"Hi, my name is Aaron John and I have a problem. I love donuts. There I said it. 'I LOVE DONUTS!'"
Phew, I'm glad I got that off my chest. Is there anything better than a Donut/Doughnut. BTW, is it a Donut or Doughnut? I've always wondered that...Either way, it's some delicious fried goodness. Glazed, chocolate, maple or sugar, just give me a donut and I'll be happy. Even the ones covered in glaze, chocolate, then dipped in sprinkles always find some way into my hands. Somehow, I feel sprinkles make doughnuts taste so much better than the plain jane donuts.
Donuts and I go way back and I remember it like it was yesterday. As my dad and I dropped off my older brother to kindergarten when I was a wee little child, we would always go to the 7-11 that was down the hill from our house so that he could buy me a donut. Chocolate or Maple, those were the only one's I would eat. No donuts filled with jam or cream for me. Just give me that fried bread with frosting and hold the filling, no questions asked.
When we drove back home, I stared at that donut as if that golden ring of bread was actually some sort of expensive jewelry. At the time, that donut was worth it's weight in gold to me. When we got home, my dad would go to sleep after working long night shifts and I would sit on the couch savoring every bite of that donut as I watched Nickelodeon cartoons. Now that's what I call memories.
Ever since then, donuts and I developed some sort of a relationship. When I need to get back to those memories, donuts will always be there. Call me a fat ass, donut junkie, unhealthy, diabetes bound, the man who's arteries are clogging with every bite, but sometimes, we have to live a little, right? For every pound I gain in donuts, that's a memory I was able to relive and I'm A-OK with that. Well...let's just keep it in moderation for now.
These donuts brought me right back to moments like that. These were light and fluffy, just the way I like them. Make sure you invest in a thermometer for your oil if you're making this recipe. It makes your life that much easier.
Recipe by Ree Drummond (The Pioneer Woman)
1-1/8 cup Whole Milk, Warm
1/4 cup Sugar
2-1/4 teaspoons (one Package) Instant Or Active Dry Yeast
2 whole Large Eggs, Beaten
1-1/4 stick Unsalted Butter, melted
4 cups All-purpose Flour
1/4 teaspoon Salt
3 cups Powdered Sugar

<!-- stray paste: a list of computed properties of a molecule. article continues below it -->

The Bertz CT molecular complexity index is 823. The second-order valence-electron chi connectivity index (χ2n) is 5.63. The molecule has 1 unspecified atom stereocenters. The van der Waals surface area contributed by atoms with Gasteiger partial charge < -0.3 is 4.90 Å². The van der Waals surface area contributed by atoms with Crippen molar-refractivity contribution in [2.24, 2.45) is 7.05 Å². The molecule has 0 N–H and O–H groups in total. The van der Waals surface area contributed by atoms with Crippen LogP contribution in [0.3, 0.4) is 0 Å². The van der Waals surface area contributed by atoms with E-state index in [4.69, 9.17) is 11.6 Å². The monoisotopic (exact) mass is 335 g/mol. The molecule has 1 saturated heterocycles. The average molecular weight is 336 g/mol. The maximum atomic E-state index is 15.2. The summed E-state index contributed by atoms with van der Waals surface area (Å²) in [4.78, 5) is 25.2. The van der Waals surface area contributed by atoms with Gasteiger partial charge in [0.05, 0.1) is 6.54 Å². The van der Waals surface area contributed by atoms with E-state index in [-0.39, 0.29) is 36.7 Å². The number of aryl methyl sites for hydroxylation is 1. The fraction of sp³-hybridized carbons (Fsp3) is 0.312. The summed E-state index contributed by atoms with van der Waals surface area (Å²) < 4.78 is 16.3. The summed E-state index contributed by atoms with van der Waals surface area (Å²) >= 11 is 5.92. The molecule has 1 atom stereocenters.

1/2 teaspoon Salt
1/2 teaspoon Vanilla
1/2 cup Cold Water Or Milk
1/2 cup granulated sugar
1/2 tsp to 1 tsp ground cinnamon
To Make the Dough:
1. Make sure milk is nice and warm, but not overly hot.
2. Add sugar to milk. Stir to dissolve.
3. Add yeast into a small bowl.
4. Pour milk/sugar mixture over yeast. Stir gently, then let sit for 10 minutes.
5. Melt butter in separate bowl until butter is almost melted. Stir to finish melting so butter won't be overly hot.
6. Add beaten eggs to melted butter, stirring constantly to make sure the butter's not too hot for the eggs.
7. Add the egg/butter mixture to the bowl of an electric mixer fitted with the dough hook.
8. With the mixer on 3 or medium-low speed, pour in the yeast mixture.
9. Allow the dough hook to stir this mixture for a couple of minutes, making sure it's thoroughly combined.
10. With the mixer still going, add helpings of the flour mixture in 1/4 to 1/2 cup increments until all the flour is gone.
11. Stop the mixer, scrape the bowl, then turn the mixer on the same speed for five whole minutes.
12. After five minutes, stop the mixer and scrape the bottom of the bowl.
13. Turn on the mixer for 30 seconds.
14. Turn off the mixer and allow the dough to sit in the bowl undisturbed for 10 minutes.
15. After 10 minutes, transfer dough to a lightly oiled bowl. Toss the dough to coat, then cover the bowl with plastic wrap and place straight in the fridge.
16. Refrigerate dough for at least 8 hours, or overnight.
To Make the Doughnuts:
1. Remove bowl from fridge and turn out dough onto a lightly floured surface.
2. Roll out to 1/4 to 1/3-inch thickness.
3. Using a 3-inch cutter, cut as many rounds as you can, then roll out remaining dough and cut as much as you can, etc.
4. Cut holes out of each round using a 1 1/2-inch cutter.
5. Place both doughnuts and holes on a floured baking sheet.
6. Cover with large tea towel and place in a warm place in your kitchen; my kitchen is very drafty, so I have to briefly warm the griddle, then turn it off and set the sheets on top to keep warm.
7. Allow doughnuts to rise undisturbed for at least 1 hour; 1 hour 15 minutes if necessary. Doughuts should be visibly puffier and appear to be airy.
To Fry the Donuts/Dougnuts
1. Heat plenty of vegetable shortening in a large pot until the temperature reaches 375 to 380 degrees---do not let it get hotter than 380 degrees! 375 is ideal; keep the thermometer in the pan to continually monitor.
2. One to two at a time, gently grab doughnuts and ease them into the hot oil. Allow them to cook 1 minute on each side; they will brown very quickly.
3. Remove doughnuts from the oil with a slotted spoon, allowing all oil to drip off.
4. Place doughnut immediately on several layers of paper towels. Count to five, then flip it over onto a clean part of the paper towels. Count to five, then flip it over again; the purpose, obviously, is to drain as much grease as possible before it soaks into the doughnut. 5. Repeat with remaining doughnuts and holes. The holes will cook more quickly than the doughnuts; about 30 seconds per side. 6. Allow doughnuts to slightly cool.
1. Mix all glaze ingredients in a bowl until completely smooth.
2. One by one, dip doughnuts into the glaze until halfway submerged. (Note: completely submerge doughnut holes, then remove with slotted spoon.)
3. Remove from glaze, then turn right side up on a cooling rack over a cookie sheet (to catch dripping glaze.)
4. Serve warm if possible, or room temperature.
Using Cinnamon Sugar
1. Mix the granulated sugar with the cinnamon
2. Dip the freshly fried donuts/doughnuts into the cinnamon sugar mixture.